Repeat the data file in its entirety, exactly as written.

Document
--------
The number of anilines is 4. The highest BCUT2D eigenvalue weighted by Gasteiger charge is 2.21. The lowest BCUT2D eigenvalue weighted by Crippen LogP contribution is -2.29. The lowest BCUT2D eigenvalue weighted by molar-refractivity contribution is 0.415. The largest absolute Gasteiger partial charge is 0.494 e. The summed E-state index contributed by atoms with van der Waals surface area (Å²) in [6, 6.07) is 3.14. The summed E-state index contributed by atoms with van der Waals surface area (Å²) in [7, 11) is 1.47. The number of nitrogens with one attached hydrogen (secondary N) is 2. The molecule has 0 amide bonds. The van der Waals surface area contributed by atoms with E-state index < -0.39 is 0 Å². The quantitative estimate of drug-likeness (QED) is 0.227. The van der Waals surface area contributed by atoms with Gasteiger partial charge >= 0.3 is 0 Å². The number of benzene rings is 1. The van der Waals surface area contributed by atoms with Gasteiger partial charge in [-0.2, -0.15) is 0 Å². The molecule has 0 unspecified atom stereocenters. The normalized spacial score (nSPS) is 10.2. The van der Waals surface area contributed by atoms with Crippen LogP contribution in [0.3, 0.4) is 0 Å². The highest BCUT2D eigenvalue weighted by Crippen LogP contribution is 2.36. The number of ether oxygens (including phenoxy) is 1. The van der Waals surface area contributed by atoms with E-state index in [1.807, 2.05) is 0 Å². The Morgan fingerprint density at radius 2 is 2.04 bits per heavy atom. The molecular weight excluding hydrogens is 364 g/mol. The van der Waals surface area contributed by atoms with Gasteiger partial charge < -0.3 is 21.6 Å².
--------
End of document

The number of anilines is 4. The highest BCUT2D eigenvalue weighted by Gasteiger charge is 2.21. The lowest BCUT2D eigenvalue weighted by Crippen LogP contribution is -2.29. The lowest BCUT2D eigenvalue weighted by molar-refractivity contribution is 0.415. The largest absolute Gasteiger partial charge is 0.494 e. The summed E-state index contributed by atoms with van der Waals surface area (Å²) in [6, 6.07) is 3.14. The summed E-state index contributed by atoms with van der Waals surface area (Å²) in [7, 11) is 1.47. The number of nitrogens with one attached hydrogen (secondary N) is 2. The molecule has 0 amide bonds. The van der Waals surface area contributed by atoms with E-state index < -0.39 is 0 Å². The quantitative estimate of drug-likeness (QED) is 0.227. The van der Waals surface area contributed by atoms with Gasteiger partial charge >= 0.3 is 0 Å². The number of benzene rings is 1. The van der Waals surface area contributed by atoms with Gasteiger partial charge in [-0.2, -0.15) is 0 Å². The molecule has 0 unspecified atom stereocenters. The normalized spacial score (nSPS) is 10.2. The van der Waals surface area contributed by atoms with Crippen LogP contribution in [0.3, 0.4) is 0 Å². The highest BCUT2D eigenvalue weighted by Crippen LogP contribution is 2.36. The number of ether oxygens (including phenoxy) is 1. The van der Waals surface area contributed by atoms with E-state index in [1.807, 2.05) is 0 Å². The Morgan fingerprint density at radius 2 is 2.04 bits per heavy atom. The molecular weight excluding hydrogens is 364 g/mol. The van der Waals surface area contributed by atoms with Gasteiger partial charge < -0.3 is 21.6 Å².